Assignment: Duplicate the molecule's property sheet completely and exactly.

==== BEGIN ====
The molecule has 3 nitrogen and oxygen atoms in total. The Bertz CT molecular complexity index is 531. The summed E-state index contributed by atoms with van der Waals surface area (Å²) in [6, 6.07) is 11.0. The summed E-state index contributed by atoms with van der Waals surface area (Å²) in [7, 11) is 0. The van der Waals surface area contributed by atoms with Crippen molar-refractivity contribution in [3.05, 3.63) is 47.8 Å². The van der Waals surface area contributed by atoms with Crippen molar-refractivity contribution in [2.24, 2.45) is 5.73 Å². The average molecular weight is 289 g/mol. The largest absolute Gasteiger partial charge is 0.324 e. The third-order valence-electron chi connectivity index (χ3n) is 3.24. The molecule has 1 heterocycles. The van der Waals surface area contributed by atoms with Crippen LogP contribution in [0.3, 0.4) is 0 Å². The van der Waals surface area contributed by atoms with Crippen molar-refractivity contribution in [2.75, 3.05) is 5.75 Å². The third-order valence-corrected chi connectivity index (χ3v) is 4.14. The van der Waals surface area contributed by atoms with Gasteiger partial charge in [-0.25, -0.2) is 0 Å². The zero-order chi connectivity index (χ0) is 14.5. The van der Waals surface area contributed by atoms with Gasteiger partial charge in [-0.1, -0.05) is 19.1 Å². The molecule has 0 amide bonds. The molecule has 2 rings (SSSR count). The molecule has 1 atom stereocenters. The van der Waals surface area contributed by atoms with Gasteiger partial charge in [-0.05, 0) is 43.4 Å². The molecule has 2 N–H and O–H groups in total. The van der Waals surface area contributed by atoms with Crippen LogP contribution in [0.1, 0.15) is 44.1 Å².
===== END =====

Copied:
The molecule has 3 nitrogen and oxygen atoms in total. The Bertz CT molecular complexity index is 531. The summed E-state index contributed by atoms with van der Waals surface area (Å²) in [6, 6.07) is 11.0. The summed E-state index contributed by atoms with van der Waals surface area (Å²) in [7, 11) is 0. The van der Waals surface area contributed by atoms with Crippen molar-refractivity contribution in [3.05, 3.63) is 47.8 Å². The van der Waals surface area contributed by atoms with Crippen molar-refractivity contribution in [2.24, 2.45) is 5.73 Å². The average molecular weight is 289 g/mol. The largest absolute Gasteiger partial charge is 0.324 e. The third-order valence-electron chi connectivity index (χ3n) is 3.24. The molecule has 1 heterocycles. The van der Waals surface area contributed by atoms with Crippen LogP contribution in [0.3, 0.4) is 0 Å². The van der Waals surface area contributed by atoms with Crippen molar-refractivity contribution in [2.75, 3.05) is 5.75 Å². The third-order valence-corrected chi connectivity index (χ3v) is 4.14. The van der Waals surface area contributed by atoms with Gasteiger partial charge in [-0.25, -0.2) is 0 Å². The zero-order chi connectivity index (χ0) is 14.5. The van der Waals surface area contributed by atoms with Gasteiger partial charge in [-0.1, -0.05) is 19.1 Å². The molecule has 0 amide bonds. The molecule has 2 rings (SSSR count). The molecule has 1 atom stereocenters. The van der Waals surface area contributed by atoms with Gasteiger partial charge in [-0.05, 0) is 43.4 Å². The molecule has 2 N–H and O–H groups in total. The van der Waals surface area contributed by atoms with Crippen LogP contribution in [0.1, 0.15) is 44.1 Å².